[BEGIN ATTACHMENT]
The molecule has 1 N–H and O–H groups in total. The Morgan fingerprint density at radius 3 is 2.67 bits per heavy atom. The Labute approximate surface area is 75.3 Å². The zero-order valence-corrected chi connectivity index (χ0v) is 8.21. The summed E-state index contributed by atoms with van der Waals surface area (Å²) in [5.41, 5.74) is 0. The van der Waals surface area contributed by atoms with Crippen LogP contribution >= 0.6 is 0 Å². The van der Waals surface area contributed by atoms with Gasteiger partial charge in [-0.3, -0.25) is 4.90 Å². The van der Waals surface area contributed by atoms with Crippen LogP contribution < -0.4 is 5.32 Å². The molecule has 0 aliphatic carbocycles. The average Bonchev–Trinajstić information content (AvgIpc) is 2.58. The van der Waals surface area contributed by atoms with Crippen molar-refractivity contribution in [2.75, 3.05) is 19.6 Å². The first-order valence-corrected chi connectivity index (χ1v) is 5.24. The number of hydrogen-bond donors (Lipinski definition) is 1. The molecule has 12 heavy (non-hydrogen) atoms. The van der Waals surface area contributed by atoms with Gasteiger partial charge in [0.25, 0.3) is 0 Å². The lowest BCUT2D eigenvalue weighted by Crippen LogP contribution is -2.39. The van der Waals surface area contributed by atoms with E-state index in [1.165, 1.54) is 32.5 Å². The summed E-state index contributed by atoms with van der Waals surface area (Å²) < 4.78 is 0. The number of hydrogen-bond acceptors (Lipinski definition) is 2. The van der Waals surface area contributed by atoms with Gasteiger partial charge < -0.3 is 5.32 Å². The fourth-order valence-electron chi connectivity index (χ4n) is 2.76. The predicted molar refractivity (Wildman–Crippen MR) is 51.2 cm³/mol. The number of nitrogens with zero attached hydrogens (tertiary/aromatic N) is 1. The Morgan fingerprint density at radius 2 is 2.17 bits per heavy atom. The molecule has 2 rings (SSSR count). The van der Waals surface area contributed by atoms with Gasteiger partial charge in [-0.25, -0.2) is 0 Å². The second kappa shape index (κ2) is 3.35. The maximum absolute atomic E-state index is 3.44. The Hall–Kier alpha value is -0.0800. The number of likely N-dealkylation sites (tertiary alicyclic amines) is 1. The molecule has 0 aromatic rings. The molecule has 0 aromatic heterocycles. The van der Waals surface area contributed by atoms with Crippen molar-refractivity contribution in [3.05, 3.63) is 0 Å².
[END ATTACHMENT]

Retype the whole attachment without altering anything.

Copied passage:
The molecule has 1 N–H and O–H groups in total. The Morgan fingerprint density at radius 3 is 2.67 bits per heavy atom. The Labute approximate surface area is 75.3 Å². The zero-order valence-corrected chi connectivity index (χ0v) is 8.21. The summed E-state index contributed by atoms with van der Waals surface area (Å²) in [5.41, 5.74) is 0. The van der Waals surface area contributed by atoms with Crippen LogP contribution >= 0.6 is 0 Å². The van der Waals surface area contributed by atoms with Gasteiger partial charge in [-0.3, -0.25) is 4.90 Å². The van der Waals surface area contributed by atoms with Crippen LogP contribution < -0.4 is 5.32 Å². The molecule has 0 aliphatic carbocycles. The average Bonchev–Trinajstić information content (AvgIpc) is 2.58. The van der Waals surface area contributed by atoms with Crippen molar-refractivity contribution in [2.75, 3.05) is 19.6 Å². The first-order valence-corrected chi connectivity index (χ1v) is 5.24. The number of hydrogen-bond donors (Lipinski definition) is 1. The molecule has 12 heavy (non-hydrogen) atoms. The van der Waals surface area contributed by atoms with Gasteiger partial charge in [0.25, 0.3) is 0 Å². The lowest BCUT2D eigenvalue weighted by Crippen LogP contribution is -2.39. The van der Waals surface area contributed by atoms with E-state index in [1.165, 1.54) is 32.5 Å². The summed E-state index contributed by atoms with van der Waals surface area (Å²) < 4.78 is 0. The number of hydrogen-bond acceptors (Lipinski definition) is 2. The van der Waals surface area contributed by atoms with Gasteiger partial charge < -0.3 is 5.32 Å². The fourth-order valence-electron chi connectivity index (χ4n) is 2.76. The predicted molar refractivity (Wildman–Crippen MR) is 51.2 cm³/mol. The number of nitrogens with zero attached hydrogens (tertiary/aromatic N) is 1. The Morgan fingerprint density at radius 2 is 2.17 bits per heavy atom. The molecule has 2 rings (SSSR count). The van der Waals surface area contributed by atoms with Gasteiger partial charge in [-0.25, -0.2) is 0 Å². The second kappa shape index (κ2) is 3.35. The maximum absolute atomic E-state index is 3.44. The Hall–Kier alpha value is -0.0800. The number of likely N-dealkylation sites (tertiary alicyclic amines) is 1. The molecule has 0 aromatic rings. The molecule has 0 aromatic heterocycles. The van der Waals surface area contributed by atoms with Crippen molar-refractivity contribution in [3.05, 3.63) is 0 Å².